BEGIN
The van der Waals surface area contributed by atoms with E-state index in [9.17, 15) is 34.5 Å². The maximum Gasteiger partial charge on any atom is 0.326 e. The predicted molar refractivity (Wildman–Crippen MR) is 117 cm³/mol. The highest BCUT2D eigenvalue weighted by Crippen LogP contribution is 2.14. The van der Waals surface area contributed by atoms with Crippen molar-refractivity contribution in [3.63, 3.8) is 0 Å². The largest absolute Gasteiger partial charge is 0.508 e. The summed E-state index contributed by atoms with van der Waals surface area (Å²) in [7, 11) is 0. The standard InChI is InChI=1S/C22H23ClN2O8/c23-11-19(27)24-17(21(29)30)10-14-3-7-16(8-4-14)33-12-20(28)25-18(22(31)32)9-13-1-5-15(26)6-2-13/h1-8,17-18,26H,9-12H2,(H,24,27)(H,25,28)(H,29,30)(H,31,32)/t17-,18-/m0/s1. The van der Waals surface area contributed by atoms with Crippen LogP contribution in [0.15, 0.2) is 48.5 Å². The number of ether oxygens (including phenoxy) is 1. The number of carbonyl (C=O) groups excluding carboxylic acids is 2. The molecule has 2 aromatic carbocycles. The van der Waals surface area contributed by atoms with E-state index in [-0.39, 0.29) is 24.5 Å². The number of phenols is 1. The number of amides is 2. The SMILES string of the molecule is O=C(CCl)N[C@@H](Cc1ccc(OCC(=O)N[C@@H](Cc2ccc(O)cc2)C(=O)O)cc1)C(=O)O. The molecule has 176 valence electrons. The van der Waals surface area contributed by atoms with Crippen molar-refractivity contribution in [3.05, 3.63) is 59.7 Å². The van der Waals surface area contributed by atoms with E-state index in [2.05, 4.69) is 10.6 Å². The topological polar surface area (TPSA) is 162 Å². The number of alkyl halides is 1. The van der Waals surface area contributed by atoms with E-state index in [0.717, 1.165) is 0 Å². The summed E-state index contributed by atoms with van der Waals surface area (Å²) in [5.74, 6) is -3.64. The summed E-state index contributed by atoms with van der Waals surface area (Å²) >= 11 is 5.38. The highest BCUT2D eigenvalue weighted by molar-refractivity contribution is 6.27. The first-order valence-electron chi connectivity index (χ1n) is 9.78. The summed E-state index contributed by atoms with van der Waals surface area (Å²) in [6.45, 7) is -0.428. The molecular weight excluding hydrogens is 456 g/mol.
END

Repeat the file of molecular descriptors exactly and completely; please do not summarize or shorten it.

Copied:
The van der Waals surface area contributed by atoms with E-state index in [9.17, 15) is 34.5 Å². The maximum Gasteiger partial charge on any atom is 0.326 e. The predicted molar refractivity (Wildman–Crippen MR) is 117 cm³/mol. The highest BCUT2D eigenvalue weighted by Crippen LogP contribution is 2.14. The van der Waals surface area contributed by atoms with Crippen molar-refractivity contribution in [3.63, 3.8) is 0 Å². The largest absolute Gasteiger partial charge is 0.508 e. The summed E-state index contributed by atoms with van der Waals surface area (Å²) in [7, 11) is 0. The standard InChI is InChI=1S/C22H23ClN2O8/c23-11-19(27)24-17(21(29)30)10-14-3-7-16(8-4-14)33-12-20(28)25-18(22(31)32)9-13-1-5-15(26)6-2-13/h1-8,17-18,26H,9-12H2,(H,24,27)(H,25,28)(H,29,30)(H,31,32)/t17-,18-/m0/s1. The van der Waals surface area contributed by atoms with Crippen LogP contribution in [0.15, 0.2) is 48.5 Å². The number of ether oxygens (including phenoxy) is 1. The number of carbonyl (C=O) groups excluding carboxylic acids is 2. The molecule has 2 aromatic carbocycles. The van der Waals surface area contributed by atoms with E-state index in [-0.39, 0.29) is 24.5 Å². The number of phenols is 1. The number of amides is 2. The SMILES string of the molecule is O=C(CCl)N[C@@H](Cc1ccc(OCC(=O)N[C@@H](Cc2ccc(O)cc2)C(=O)O)cc1)C(=O)O. The molecule has 176 valence electrons. The van der Waals surface area contributed by atoms with Crippen molar-refractivity contribution in [3.05, 3.63) is 59.7 Å². The van der Waals surface area contributed by atoms with E-state index in [2.05, 4.69) is 10.6 Å². The topological polar surface area (TPSA) is 162 Å². The number of alkyl halides is 1. The van der Waals surface area contributed by atoms with E-state index in [0.717, 1.165) is 0 Å². The summed E-state index contributed by atoms with van der Waals surface area (Å²) in [5.74, 6) is -3.64. The summed E-state index contributed by atoms with van der Waals surface area (Å²) >= 11 is 5.38. The highest BCUT2D eigenvalue weighted by molar-refractivity contribution is 6.27. The first-order valence-electron chi connectivity index (χ1n) is 9.78. The summed E-state index contributed by atoms with van der Waals surface area (Å²) in [6.45, 7) is -0.428. The molecular weight excluding hydrogens is 456 g/mol.